[0245] This completes the division/plane-generation operation, whereby the surface of the printing object 228 is divided into n target areas 205, each of which is approximated by the projective plane 206. Where n=1, the surface of the printing object 228 is nearly a plane.

[0246] Next, the printing operation is performed (step S2 of FIG. 21), which will now be described in detail with reference to FIG. 23.

[0247] First, the index i that specifies a target area 205 for printing is initialized to 1 (step S122). That is, the following steps are performed for each of the target areas 205 starting from the first target area 205.

[0248] As previously described, print image data about an image to be printed on the surface of the i-th target area 205 is converted into projected image data about a projected Son image which is obtained by orthogonal projection of the target area 205 onto a corresponding (i-th) projective plane 206 (step S124).

[0249] Then, the drive motors other than the main-scanning drive motor 291 and the sub-scanning drive motor 292, namely the vertical drive motor 290, the roll-axis drive motor 218, the pitch-axis drive motor 222, and the yaw-axis drive motor 224 are driven so that the ink-jet printhead 210 is located in a position a distance H max+δ away from the i-th projective plane 206 in parallel therewith (step S125). Here, the attitude of the ink-jet printhead 210 relative to the printing object 228 is determined such that the direction of ink ejection is perpendicular to the i-th projective plane 206.

[0250] The ink-jet printhead 210 then scans the projective plane 206 in parallel therewith in both the main scanning and the sub-scanning directions while ejecting ink according to the projected image data, whereby printing is done (step S126). As can be seen from FIG. 17, printing based on the projected image data results in the formation of the print image 207 on the surface of the target area 205. At this time, only the main-scanning drive mechanism 212 (accordingly, the main-scanning drive motor 291) and the sub-scanning drive mechanisms 214 (accordingly, the sub-scanning drive motors 292) are driven. The other four drive motors are used only for positioning of the ink-jet printhead 210 in step S125. This permits high-speed printing.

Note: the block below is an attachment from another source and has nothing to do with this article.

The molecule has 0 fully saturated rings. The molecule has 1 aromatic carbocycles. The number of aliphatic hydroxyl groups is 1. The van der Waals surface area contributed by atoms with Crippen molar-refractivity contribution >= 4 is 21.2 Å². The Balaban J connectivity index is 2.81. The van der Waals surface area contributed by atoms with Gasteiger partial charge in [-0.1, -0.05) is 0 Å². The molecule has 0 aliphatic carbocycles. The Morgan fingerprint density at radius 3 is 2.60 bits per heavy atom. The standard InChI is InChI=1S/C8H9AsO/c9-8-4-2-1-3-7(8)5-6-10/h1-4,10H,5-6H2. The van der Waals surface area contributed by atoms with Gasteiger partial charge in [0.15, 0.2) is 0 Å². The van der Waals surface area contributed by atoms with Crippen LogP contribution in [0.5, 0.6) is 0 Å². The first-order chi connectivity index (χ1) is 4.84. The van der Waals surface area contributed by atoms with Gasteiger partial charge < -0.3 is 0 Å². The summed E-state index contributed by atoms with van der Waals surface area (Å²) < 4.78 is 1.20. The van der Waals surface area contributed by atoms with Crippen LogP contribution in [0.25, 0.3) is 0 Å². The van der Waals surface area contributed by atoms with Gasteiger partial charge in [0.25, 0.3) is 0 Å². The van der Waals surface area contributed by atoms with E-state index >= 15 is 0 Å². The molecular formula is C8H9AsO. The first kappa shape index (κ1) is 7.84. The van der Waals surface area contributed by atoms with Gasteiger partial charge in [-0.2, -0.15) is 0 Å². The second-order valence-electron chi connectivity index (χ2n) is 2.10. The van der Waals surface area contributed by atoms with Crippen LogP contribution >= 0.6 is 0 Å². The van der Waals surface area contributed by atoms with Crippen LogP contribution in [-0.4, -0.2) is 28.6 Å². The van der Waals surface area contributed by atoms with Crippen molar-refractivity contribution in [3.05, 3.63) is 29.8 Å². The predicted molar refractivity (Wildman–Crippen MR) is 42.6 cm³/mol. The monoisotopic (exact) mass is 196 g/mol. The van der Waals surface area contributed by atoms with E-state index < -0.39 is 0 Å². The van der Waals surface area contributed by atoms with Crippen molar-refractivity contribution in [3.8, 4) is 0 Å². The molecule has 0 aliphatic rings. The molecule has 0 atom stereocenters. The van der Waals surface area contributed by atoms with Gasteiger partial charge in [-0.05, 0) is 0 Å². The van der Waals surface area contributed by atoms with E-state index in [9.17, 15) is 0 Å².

[0251] The index i is then incremented by 1 (step S128).

[0252] Then, whether or not the index i is not more than the number of divisions n is determined (step S130). If the index i is not more than the number of divisions n, the process returns to step S124 and repeats the processing of steps S124 to S130. Otherwise, printing operations on all the target areas 205 are completed, that is, the three-dimensional object printing process is completed.

[0253]FIG. 25 shows the way of scanning in printing according to this preferred embodiment. In the second preferred embodiment as above described, scanning is performed for each of the target areas 205. That is, after the scanning of the whole of a target area specified by the index i is completed, the index i is incremented by 1 and the scanning of the next target area is started. The same is repeated hereinafter, whereby all the target areas scanned in sequence. In the example of FIG. 25, printing on a whole target area 205 a is first performed by scanning in the main direction (indicated by arrows in solid lines) and in the sub-scanning direction (indicated by arrows in broken lines) and then printing on a whole target area 205 b is performed. Hereafter, printing on target areas 205 c, 205 d, 205 e, and 205 f is performed in sequence in the same manner.